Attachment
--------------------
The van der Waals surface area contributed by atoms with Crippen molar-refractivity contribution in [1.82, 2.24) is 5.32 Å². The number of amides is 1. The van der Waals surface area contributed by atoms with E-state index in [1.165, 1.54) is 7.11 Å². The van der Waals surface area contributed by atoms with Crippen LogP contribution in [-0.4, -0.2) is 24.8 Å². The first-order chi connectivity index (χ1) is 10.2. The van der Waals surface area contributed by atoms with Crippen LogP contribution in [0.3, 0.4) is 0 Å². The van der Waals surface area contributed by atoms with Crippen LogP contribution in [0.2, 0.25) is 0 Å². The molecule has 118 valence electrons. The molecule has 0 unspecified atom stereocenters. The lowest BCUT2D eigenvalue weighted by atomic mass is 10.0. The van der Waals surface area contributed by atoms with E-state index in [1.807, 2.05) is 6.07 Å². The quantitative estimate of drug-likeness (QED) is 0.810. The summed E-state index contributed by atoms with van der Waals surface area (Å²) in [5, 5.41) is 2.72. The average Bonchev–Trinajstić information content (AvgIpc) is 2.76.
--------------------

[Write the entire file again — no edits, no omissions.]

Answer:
The van der Waals surface area contributed by atoms with Crippen molar-refractivity contribution in [1.82, 2.24) is 5.32 Å². The number of amides is 1. The van der Waals surface area contributed by atoms with E-state index in [1.165, 1.54) is 7.11 Å². The van der Waals surface area contributed by atoms with Crippen LogP contribution in [-0.4, -0.2) is 24.8 Å². The first-order chi connectivity index (χ1) is 10.2. The van der Waals surface area contributed by atoms with Crippen LogP contribution in [0.3, 0.4) is 0 Å². The van der Waals surface area contributed by atoms with Crippen LogP contribution in [0.2, 0.25) is 0 Å². The molecule has 118 valence electrons. The molecule has 0 unspecified atom stereocenters. The lowest BCUT2D eigenvalue weighted by atomic mass is 10.0. The van der Waals surface area contributed by atoms with E-state index in [1.807, 2.05) is 6.07 Å². The quantitative estimate of drug-likeness (QED) is 0.810. The summed E-state index contributed by atoms with van der Waals surface area (Å²) in [5, 5.41) is 2.72. The average Bonchev–Trinajstić information content (AvgIpc) is 2.76.